Three generations of one Irish American family enrolled this fall at UMass Lowell - a grandmother, daughter and granddaughter - support one another through the semester, The Boston Globe reports.
Decades after Mary Humble, 75, dropped out of school at age 15 to help with her family’s business in Bantry Bay, Ireland, she found herself back in the classroom.
“I just had that burning desire — whatever you want to call it,” Humble said of returning to school. “I didn’t go with any intention of staying as long as I did or pursuing a degree or whatever. I just loved to learn.”
She completed her GED and earned her associate’s degree at Middlesex Community College before enrolling at UMass Lowell.
“The very first day I walked in — when the reality hit and I’m physically inside in a room with youngsters young enough to be my kids or grandkids — I couldn’t help thinking, ‘oh my God. Have I gone crazy? What am I doing?’ ” Humble said.
However, Humble said she’s treated like any other student in the room and some of the younger student’s have even helped her with technology challenges.
She has pursued her studies, taking one or two classes a semester, despite being diagnosed with stage four Non-Hodgkin’s lymphoma in 2001, when doctors gave her around three years to live. Outliving their predictions by nearly two decades, she will graduate with a degree in liberal arts this spring.
Deirdre Hutchison, 47, was inspired by her mother’s progress and last year enrolled at the university, majoring in history with a minor in English.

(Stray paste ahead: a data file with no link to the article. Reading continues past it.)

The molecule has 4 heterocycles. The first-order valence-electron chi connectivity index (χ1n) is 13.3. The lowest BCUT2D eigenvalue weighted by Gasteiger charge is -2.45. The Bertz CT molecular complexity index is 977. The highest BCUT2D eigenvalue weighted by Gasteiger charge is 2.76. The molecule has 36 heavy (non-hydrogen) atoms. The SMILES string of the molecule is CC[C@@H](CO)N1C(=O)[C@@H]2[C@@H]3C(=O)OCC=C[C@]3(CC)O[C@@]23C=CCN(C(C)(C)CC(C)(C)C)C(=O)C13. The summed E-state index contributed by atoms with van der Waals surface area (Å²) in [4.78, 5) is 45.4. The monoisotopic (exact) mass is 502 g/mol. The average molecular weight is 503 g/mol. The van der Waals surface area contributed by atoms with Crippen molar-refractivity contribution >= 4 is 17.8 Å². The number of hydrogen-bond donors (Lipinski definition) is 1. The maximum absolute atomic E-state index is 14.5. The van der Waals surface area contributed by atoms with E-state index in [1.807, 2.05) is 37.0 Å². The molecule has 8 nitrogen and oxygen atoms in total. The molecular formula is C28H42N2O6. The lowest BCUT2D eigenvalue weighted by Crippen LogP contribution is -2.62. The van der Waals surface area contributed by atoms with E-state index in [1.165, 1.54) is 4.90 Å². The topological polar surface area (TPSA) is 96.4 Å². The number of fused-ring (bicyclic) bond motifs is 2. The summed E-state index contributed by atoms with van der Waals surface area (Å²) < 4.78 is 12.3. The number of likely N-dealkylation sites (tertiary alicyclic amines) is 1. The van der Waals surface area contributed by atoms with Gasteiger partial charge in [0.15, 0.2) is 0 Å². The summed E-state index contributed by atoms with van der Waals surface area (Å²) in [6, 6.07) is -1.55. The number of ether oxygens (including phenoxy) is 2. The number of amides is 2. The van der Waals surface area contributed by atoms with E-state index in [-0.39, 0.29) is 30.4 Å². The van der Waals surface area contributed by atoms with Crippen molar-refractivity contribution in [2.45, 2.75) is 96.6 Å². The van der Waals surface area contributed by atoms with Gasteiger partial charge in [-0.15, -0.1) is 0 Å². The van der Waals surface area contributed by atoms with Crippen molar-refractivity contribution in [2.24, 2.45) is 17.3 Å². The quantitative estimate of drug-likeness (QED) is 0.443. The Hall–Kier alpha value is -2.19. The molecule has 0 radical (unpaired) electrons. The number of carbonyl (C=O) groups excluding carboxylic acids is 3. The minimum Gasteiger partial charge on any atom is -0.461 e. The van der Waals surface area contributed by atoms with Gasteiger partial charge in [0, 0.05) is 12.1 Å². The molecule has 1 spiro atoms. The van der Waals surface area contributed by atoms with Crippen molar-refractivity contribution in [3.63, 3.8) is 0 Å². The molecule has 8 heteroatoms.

“It really just started niggling at me more and more,” said Hutchison. “I saw Mum doing it and ‘I’m like, ‘oh my gosh, OK, if she can do school in her 60s or 70s, then I can do it.’ ”
And this fall, Georgina Hutchinson, 19, Deirdre’s daughter and Mary’s granddaughter, enrolled as a student at UMAss Lowell, after transferring from a university in Pennsylvania.
“It’s definitely insane,” Georgina, a criminal justice major told the Boston Globe. “It’s not something every normal kid loves, but it’s nice to have people I know on campus. . . . It’s definitely a good role model to have them be so focused and so driven to do this well in schoolwork even though they’ve been out of it for so long.”
She added: “One good thing about having a parent go to school is they finally understand the struggle when kids say, ‘Mom, I don’t have time. I’m too busy. There’s too much school work. She gets to understand the workload. With her being so driven, it pushes me to do better.”
Said Deirdre Hutchison: “One thing I do like, going back as an older student [is that] I’m there because I really, really want to be there, and I want to do well, and I want to study and I want to learn all this stuff.”